Following the recent outbreak of COVID-19, the press have incited panic, privileging clicks over responsible reporting, argues Comment Writer Massimo Spinelli
Starting from Eastern Asia, our almost illimitably globalised world has accelerated the pace with which the disease has been spreading, and what was initially merely a concern for China has quickly turned into a much closer threat. Italy, together with China, Iran and Turkey, is one of the most affected countries by the sudden outbreak of the virus.
Out-of-context pieces of information, misinterpreted numbers, wrong translations are all key elements of the disastrous coverage of the extraordinary health emergency the country is going through. All the leading national newspapers homepages, with no exceptions, highlight the number of deaths and of those infected which updates and grows day-by-day. This is only the tip of the iceberg that is the Italian failing press which cannot keep pace with the current times. The quality of coverage is recklessly sacrificed making way for significantly quicker and more fragmented material. Source verification used to be one of the main professional and ethical rules for a good journalist, whereas now the only thing that really matters is to be the first one to write anything. This is not merely an Italian problem and considering the unique health situation developing in the country, holding news professionals accountable should be the top priority.
With the coronavirus outbreak, one would expect the media to play a fundamental role in informing and assisting the population, sharing relevant suggestions on how to behave and all the precautions one should adopt to limit the possibility of contagion. Instead, newspapers and television outlets are too busy counting deaths and publishing stories focused on the panicked individuals who lose their minds and raid entire supermarkets. Trust on experts’ advice and scientific-proof precautions are being left aside to leave room to cheap comments or, even worse, racist reactions leading to the closure of Asian restaurants and businesses.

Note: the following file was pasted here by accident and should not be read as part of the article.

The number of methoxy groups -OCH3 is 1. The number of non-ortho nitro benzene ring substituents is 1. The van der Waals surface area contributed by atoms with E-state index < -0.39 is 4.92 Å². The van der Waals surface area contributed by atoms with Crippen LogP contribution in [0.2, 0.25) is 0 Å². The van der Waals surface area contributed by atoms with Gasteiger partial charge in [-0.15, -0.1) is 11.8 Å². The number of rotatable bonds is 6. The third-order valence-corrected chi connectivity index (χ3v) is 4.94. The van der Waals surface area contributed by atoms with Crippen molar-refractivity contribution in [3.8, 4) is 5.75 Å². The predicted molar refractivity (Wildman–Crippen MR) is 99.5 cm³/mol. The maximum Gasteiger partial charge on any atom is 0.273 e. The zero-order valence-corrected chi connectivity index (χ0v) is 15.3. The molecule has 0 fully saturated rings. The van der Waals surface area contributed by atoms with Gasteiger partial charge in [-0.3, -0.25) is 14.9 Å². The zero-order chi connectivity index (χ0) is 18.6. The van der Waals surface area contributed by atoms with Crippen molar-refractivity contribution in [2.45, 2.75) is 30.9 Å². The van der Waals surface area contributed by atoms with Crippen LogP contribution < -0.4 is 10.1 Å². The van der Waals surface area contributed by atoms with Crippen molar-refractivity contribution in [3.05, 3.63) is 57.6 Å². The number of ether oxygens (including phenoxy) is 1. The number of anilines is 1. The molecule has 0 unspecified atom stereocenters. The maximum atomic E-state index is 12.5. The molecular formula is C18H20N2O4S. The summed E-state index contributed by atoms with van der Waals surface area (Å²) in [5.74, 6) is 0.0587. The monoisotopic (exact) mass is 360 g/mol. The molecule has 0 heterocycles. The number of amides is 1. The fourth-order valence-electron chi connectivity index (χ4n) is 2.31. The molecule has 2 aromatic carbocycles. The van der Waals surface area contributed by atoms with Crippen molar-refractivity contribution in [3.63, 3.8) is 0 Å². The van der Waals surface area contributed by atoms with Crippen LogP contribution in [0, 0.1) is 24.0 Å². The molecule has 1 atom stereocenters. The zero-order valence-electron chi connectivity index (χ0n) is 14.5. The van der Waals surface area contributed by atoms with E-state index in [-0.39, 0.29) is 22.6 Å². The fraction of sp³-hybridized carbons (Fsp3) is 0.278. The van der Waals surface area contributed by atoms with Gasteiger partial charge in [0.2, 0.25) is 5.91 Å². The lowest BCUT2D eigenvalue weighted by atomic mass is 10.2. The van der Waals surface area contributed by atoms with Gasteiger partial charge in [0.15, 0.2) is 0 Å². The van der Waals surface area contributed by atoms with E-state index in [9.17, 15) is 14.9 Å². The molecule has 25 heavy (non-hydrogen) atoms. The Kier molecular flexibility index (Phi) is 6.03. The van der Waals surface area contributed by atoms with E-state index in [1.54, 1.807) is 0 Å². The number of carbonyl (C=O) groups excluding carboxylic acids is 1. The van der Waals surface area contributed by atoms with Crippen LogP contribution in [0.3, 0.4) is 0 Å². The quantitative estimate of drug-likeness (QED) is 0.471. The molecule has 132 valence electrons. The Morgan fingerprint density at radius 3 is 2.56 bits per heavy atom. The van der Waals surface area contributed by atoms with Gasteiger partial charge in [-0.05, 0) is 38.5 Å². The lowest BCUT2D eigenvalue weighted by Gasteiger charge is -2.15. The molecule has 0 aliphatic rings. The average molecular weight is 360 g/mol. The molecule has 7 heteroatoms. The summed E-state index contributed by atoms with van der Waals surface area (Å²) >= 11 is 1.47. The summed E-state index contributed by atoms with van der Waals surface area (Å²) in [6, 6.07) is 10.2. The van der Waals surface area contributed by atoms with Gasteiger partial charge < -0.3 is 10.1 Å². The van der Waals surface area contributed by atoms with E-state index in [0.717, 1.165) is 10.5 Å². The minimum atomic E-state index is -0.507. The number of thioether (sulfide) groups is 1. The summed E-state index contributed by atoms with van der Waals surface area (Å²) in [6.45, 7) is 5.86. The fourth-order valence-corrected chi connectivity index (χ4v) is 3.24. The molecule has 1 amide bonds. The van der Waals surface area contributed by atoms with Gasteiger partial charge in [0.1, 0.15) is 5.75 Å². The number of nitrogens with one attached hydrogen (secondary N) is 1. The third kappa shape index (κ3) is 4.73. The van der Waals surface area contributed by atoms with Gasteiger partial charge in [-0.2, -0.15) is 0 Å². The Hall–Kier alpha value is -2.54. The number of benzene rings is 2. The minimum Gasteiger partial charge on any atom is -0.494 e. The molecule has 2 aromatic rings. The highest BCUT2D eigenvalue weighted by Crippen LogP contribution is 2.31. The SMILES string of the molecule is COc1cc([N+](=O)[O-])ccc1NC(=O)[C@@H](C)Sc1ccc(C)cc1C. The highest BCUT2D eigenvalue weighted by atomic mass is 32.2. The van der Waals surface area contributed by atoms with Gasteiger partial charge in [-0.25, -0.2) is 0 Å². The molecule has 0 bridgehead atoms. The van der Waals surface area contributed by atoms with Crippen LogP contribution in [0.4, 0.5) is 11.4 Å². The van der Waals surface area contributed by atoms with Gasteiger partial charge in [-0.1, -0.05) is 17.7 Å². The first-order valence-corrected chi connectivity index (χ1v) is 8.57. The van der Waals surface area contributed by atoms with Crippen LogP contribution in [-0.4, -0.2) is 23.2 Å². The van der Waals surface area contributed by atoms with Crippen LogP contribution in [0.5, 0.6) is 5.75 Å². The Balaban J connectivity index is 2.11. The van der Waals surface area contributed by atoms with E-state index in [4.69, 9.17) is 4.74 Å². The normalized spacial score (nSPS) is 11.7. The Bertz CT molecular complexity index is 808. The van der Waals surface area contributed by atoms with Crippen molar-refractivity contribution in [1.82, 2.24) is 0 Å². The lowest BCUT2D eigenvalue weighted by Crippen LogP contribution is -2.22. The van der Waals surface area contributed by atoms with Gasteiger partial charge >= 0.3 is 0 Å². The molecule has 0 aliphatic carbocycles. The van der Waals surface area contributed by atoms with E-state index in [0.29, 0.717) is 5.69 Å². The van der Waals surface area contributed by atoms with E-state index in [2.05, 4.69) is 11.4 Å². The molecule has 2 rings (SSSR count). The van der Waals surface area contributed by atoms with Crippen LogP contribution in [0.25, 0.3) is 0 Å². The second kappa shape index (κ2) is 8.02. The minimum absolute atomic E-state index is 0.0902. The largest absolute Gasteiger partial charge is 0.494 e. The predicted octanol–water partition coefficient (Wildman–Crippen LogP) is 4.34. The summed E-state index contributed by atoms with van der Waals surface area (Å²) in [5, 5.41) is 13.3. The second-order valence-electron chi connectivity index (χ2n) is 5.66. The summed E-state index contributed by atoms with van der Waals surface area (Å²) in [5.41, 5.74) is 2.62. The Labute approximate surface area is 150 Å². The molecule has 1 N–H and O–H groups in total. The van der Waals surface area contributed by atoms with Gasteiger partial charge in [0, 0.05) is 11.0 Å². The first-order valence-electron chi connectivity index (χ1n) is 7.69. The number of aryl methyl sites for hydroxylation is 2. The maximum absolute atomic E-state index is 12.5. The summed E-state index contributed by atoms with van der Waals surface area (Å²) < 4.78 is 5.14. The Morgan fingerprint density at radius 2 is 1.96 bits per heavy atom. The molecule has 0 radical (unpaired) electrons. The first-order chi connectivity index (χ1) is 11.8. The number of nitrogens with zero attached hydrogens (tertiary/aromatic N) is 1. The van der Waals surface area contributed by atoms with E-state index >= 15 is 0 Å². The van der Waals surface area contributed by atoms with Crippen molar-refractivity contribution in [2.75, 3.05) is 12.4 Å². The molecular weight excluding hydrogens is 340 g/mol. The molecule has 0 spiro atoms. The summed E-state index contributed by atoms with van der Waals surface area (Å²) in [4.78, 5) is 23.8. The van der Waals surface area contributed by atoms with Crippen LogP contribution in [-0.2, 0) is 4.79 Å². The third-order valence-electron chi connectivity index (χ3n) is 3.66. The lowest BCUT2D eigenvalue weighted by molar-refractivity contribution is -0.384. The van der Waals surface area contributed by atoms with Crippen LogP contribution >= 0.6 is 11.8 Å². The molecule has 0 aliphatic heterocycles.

Besides, this is just one side of the story. Italian media are not taking responsibility for their actions and the panic they provoke, instead they blame the populus for their understandable reaction. Queueing for hours just to get two weeks worth of food and water is not such an illogical reaction if you are pushed to believe the country is on the verge of catastrophe. Surely not all the people who do that should be considered silly and irrational. Indeed, most of them simply trust traditional information channels, which should not cause such a reaction in this delicate situation.
Eventually, the possibility of contagion and the actual danger of the virus is the least-touched point in all this confusion. Immunologists and doctors keep on reassuring people that this is not some sort of new plague. Data shows that still, the majority who get infected by the virus happens to be the elderly or patients who have already had previous symptoms, especially concerning the lungs and respiratory system in general. Moreover, in this alarmist climate of tension, the possibility of getting to know trustworthy and reliable information seems to slowly vanish, as even the sources which are usually considered the most objective and balanced do not fulfil users’ expectations. Going down this path, the situation might get increasingly worse as, even when the health of the many is on the line, the number of clicks on a web-page appears to be more important than anything else.